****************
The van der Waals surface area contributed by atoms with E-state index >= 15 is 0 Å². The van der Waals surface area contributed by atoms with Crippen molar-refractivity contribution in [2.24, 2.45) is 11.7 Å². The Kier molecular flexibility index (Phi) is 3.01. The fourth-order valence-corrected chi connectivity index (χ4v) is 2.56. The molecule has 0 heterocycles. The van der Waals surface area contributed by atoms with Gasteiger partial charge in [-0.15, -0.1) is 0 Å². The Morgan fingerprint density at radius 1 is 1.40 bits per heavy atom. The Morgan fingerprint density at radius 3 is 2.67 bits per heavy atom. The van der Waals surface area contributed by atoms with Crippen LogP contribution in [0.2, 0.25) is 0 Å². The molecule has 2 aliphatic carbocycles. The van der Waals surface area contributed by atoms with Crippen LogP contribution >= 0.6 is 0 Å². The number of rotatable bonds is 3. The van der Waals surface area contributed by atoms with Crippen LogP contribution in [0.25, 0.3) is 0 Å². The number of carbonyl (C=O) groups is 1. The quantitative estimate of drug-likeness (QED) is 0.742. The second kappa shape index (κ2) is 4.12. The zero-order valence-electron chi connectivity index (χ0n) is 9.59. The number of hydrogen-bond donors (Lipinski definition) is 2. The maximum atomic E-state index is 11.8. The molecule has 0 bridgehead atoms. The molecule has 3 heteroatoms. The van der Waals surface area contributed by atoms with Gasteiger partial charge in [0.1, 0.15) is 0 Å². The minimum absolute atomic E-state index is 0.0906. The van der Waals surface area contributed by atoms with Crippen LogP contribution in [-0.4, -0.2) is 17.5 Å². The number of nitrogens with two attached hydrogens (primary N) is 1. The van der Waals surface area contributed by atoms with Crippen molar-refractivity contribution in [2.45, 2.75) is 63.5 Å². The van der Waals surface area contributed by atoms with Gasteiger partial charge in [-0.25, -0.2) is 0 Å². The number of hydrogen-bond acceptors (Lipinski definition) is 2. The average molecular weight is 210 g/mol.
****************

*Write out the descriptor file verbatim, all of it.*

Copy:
The van der Waals surface area contributed by atoms with E-state index >= 15 is 0 Å². The van der Waals surface area contributed by atoms with Crippen molar-refractivity contribution in [2.24, 2.45) is 11.7 Å². The Kier molecular flexibility index (Phi) is 3.01. The fourth-order valence-corrected chi connectivity index (χ4v) is 2.56. The molecule has 0 heterocycles. The van der Waals surface area contributed by atoms with Gasteiger partial charge in [-0.15, -0.1) is 0 Å². The Morgan fingerprint density at radius 1 is 1.40 bits per heavy atom. The Morgan fingerprint density at radius 3 is 2.67 bits per heavy atom. The van der Waals surface area contributed by atoms with Crippen LogP contribution in [0.2, 0.25) is 0 Å². The molecule has 2 aliphatic carbocycles. The van der Waals surface area contributed by atoms with Crippen LogP contribution >= 0.6 is 0 Å². The number of rotatable bonds is 3. The van der Waals surface area contributed by atoms with Crippen LogP contribution in [0.25, 0.3) is 0 Å². The number of carbonyl (C=O) groups is 1. The quantitative estimate of drug-likeness (QED) is 0.742. The second kappa shape index (κ2) is 4.12. The zero-order valence-electron chi connectivity index (χ0n) is 9.59. The number of hydrogen-bond donors (Lipinski definition) is 2. The maximum atomic E-state index is 11.8. The molecule has 0 bridgehead atoms. The molecule has 3 heteroatoms. The van der Waals surface area contributed by atoms with Gasteiger partial charge in [0.1, 0.15) is 0 Å². The minimum absolute atomic E-state index is 0.0906. The van der Waals surface area contributed by atoms with Crippen LogP contribution in [-0.4, -0.2) is 17.5 Å². The number of nitrogens with two attached hydrogens (primary N) is 1. The van der Waals surface area contributed by atoms with Crippen molar-refractivity contribution in [2.45, 2.75) is 63.5 Å². The van der Waals surface area contributed by atoms with Gasteiger partial charge in [-0.25, -0.2) is 0 Å². The number of hydrogen-bond acceptors (Lipinski definition) is 2. The average molecular weight is 210 g/mol.